Although rebates for Energy Star appliances are no longer available, buying appliances that have an Energy Star tag can still save you money, V.I. Energy Office spokesman Don Buchanan said.
“This is what every resident can do to cut down on their electric bill,” he said.
The nation is observing Energy Awareness Month, and this year’s theme is “Words into Action; Action into Results.”
Buchanan said purchasing Energy Star appliances is particularly important in light of rising electricity costs.
To help get the message out, the Energy Office will be at the Marketplace shopping center on St. John Friday and at Tutu Park Mall on St Thomas on Saturday. Times at both locations are 10 a.m. to 4 p.m.
Energy Office staff was at Sunny Isle shopping center on St. Croix on Tuesday providing information and energy-related products.
Buchanan said there will be giveaways including compact fluorescent light bulbs, brushes to clean under and behind your refrigerators, and other materials to help cut your electric bill.
Don’t be fooled by the energy costs indicated on the yellow sticker that comes on all Energy Star appliances, Buchanan said. Those costs reflect the typical savings for stateside buyers.
He said V.I. energy costs are four times those on the mainland, indicating buyers should multiply the number of the sticker by four.
Energy Star ratings are found on more than 65 different kinds appliances. A full list is available on the Energy Star website, but they include refrigerators, washers, dryers, dishwashers, air conditioners, freezers, televisions, water heaters, water coolers, computers, cordless phones and fans. Recently light bulbs and light fixtures were added to the list.
“But not stoves,” he said. “We recommend gas stoves.”
The Energy Office also suggests using surge protectors on appliances that can be turned off and on so you those little lights that indicate an appliance is on don’t continue to draw electricity.
Buchanan said that if you have an old cable television box, it may be using a lot more electricity than a newer one would. However, both can be turned off until you need them with a surge protector.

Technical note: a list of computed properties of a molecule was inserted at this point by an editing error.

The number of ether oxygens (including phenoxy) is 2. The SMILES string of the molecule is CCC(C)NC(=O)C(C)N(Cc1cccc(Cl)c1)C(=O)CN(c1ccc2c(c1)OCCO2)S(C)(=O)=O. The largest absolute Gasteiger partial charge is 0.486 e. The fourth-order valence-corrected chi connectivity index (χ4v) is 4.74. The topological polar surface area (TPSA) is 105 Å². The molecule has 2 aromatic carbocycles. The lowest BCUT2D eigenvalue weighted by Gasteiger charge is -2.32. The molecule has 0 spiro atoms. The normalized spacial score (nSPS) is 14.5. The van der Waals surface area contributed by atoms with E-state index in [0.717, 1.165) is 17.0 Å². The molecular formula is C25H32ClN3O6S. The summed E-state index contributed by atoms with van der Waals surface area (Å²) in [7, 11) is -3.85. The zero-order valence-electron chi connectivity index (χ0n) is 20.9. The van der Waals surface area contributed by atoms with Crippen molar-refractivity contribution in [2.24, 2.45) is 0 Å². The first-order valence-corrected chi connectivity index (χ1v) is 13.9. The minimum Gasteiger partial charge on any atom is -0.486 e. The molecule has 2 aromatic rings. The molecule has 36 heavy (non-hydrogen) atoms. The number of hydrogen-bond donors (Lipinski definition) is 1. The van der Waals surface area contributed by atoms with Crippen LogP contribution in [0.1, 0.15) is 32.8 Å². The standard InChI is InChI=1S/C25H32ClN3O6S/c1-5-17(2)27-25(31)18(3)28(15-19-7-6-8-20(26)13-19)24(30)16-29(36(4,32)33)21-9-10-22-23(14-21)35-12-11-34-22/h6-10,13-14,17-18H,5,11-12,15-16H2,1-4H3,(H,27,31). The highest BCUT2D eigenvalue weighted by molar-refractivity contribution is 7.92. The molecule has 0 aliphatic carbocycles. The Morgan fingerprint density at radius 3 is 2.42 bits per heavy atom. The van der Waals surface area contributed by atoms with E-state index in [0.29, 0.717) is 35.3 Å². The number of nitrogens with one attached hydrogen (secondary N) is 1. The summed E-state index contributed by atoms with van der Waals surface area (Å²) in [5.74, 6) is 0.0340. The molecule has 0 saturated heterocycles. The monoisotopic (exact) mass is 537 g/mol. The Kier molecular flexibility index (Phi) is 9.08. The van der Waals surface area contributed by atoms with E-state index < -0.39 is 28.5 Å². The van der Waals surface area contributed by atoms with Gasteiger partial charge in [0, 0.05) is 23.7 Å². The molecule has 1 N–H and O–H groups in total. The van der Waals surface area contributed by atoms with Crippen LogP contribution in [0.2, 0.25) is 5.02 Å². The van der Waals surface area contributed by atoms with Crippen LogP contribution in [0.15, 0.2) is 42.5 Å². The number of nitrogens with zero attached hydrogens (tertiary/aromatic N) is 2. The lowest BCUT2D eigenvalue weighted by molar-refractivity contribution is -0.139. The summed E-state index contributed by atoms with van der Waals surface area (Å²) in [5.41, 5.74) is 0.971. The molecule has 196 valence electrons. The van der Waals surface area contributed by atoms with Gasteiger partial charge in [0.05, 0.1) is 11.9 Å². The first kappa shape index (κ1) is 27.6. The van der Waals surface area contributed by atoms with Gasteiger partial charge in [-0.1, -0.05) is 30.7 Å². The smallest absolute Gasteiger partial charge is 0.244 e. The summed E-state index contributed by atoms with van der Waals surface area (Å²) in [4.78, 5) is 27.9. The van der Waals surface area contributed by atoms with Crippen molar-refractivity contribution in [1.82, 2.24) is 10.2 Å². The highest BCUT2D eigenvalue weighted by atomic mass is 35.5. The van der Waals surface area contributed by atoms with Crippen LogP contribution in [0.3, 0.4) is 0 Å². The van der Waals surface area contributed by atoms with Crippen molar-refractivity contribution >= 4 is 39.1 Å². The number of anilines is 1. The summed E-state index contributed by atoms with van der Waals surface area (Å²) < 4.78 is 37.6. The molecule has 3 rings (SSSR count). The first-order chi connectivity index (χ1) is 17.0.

“You could save $10 or $15 a month,” he said.
While most people know that compact fluorescent lights save electricity over the incandescent bulbs, Buchanan said the newer LED lights provide even bigger savings. He said they have an estimated life span of 46 years, which will save you $900 over the life of the bulb. While they’re still more expensive than compact fluorescents, Buchanan said the price is coming down.
Buchanan said using the right sized pot on stove burners can save about $120 annually for an electric range or $18 for gas. Covering pots and pans also helps you cook more efficiently and keeps your kitchen cooler.
And keep the burners clean to ensure maximum efficiency, he said. Blue flames mean good combustion. Yellow flames mean service may be needed to ensure the gas is burning efficiently.
The Energy Star program is 20 years old. It’s a joint program between the U.S. Environmental Protection Agency and the U.S. Energy Office. According to the Energy Star website, over the past 20 years, the program helped Americans save nearly $230 billion in utility bills and prevented more than 1.7 billion metric tons of greenhouse gas emissions.
“We have seen the Energy Star program grow to include nearly 20,000 organizations from every sector of the economy. More than 80 percent of Americans now recognize the Energy Star label,” EPA Administrator Lisa P. Jackson said.
Visit www.energystar.gov and www.vienergy.org for more information.